Security, privacy and ethics are low-priority issues for developers when modeling their machine learning solutions, according to O’Reilly.
Security is the most serious blind spot. Nearly three-quarters (73 per cent) of respondents indicated they don’t check for security vulnerabilities during model building. More than half (59 per cent) of organizations also don’t consider fairness, bias or ethical issues during ML development.
Privacy is similarly neglected, with only 35 per cent checking for issues during model building and deployment.
Risks during development
Instead, the majority of developmental resources are focused on ensuring artificial intelligence projects are accurate and successful. The majority (55 per cent) of developers mitigate against unexpected outcomes or predictions, but this still leaves a large number who don’t. Furthermore, 16 per cent of respondents don’t check for any risks at all during development.
This lack of due diligence is likely due to numerous internal challenges and factors, but the greatest roadblock hindering progress is cultural resistance, as indicated by 23 per cent of respondents.
The research also shows 19 per cent of organizations struggle to adopt AI due to a lack of data and data quality issues, as well as the absence of necessary skills for development. The most chronic skills shortages by far were centered around ML modeling and data science (57 per cent). To make progress in the areas of security, privacy and ethics, organizations urgently need to address these talent shortages.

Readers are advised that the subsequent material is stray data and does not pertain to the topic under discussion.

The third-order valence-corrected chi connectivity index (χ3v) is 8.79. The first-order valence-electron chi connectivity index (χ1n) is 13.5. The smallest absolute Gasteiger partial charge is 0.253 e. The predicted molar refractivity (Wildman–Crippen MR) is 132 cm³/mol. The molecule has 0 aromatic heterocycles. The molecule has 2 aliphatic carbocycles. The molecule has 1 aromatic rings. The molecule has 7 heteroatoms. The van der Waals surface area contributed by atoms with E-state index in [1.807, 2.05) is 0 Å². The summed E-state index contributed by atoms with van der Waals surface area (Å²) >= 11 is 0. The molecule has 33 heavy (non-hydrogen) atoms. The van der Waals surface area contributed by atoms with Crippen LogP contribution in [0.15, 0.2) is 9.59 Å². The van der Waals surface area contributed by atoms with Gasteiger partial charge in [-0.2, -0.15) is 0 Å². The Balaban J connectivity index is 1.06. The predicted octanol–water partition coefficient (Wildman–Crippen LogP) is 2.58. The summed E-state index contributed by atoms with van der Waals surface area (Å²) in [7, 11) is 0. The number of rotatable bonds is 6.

“AI maturity and usage has grown exponentially in the last year. However, considerable hurdles remain that keep it from reaching critical mass,” said Ben Lorica, chief data scientist, O’Reilly.
“As AI and ML become increasingly automated, it’s paramount organizations invest the necessary time and resources to get security and ethics right. To do this, enterprises need the right talent and the best data. Closing the skills gap and taking another look at data quality should be their top priorities in the coming year.”
Other key findings
- The overwhelming majority of organizations (81 per cent) have started down the route of AI adoption. Most are in the evaluation or proof of concept stage (54 per cent), while 27 per cent have revenue-bearing AI projects in production.
- A significant minority (19 per cent) of companies have not started any AI projects.
- Machine learning has emerged as the most popular form of AI used by enterprises. Nearly two-thirds (63 per cent) use supervised learning solutions while 55 per cent are using deep learning technology. Model-based methods are used by almost half (48 per cent) of respondents.
- AI is most likely to be used in research and development (R&D) departments (50 per cent), customer service (34 per cent) and IT (33 per cent). Legal functions have seen the least innovation, with only 5 per cent making use of AI technologies.
- TensorFlow (55 per cent) and scikit-learn (48 per cent) are the most popular AI tools in use today.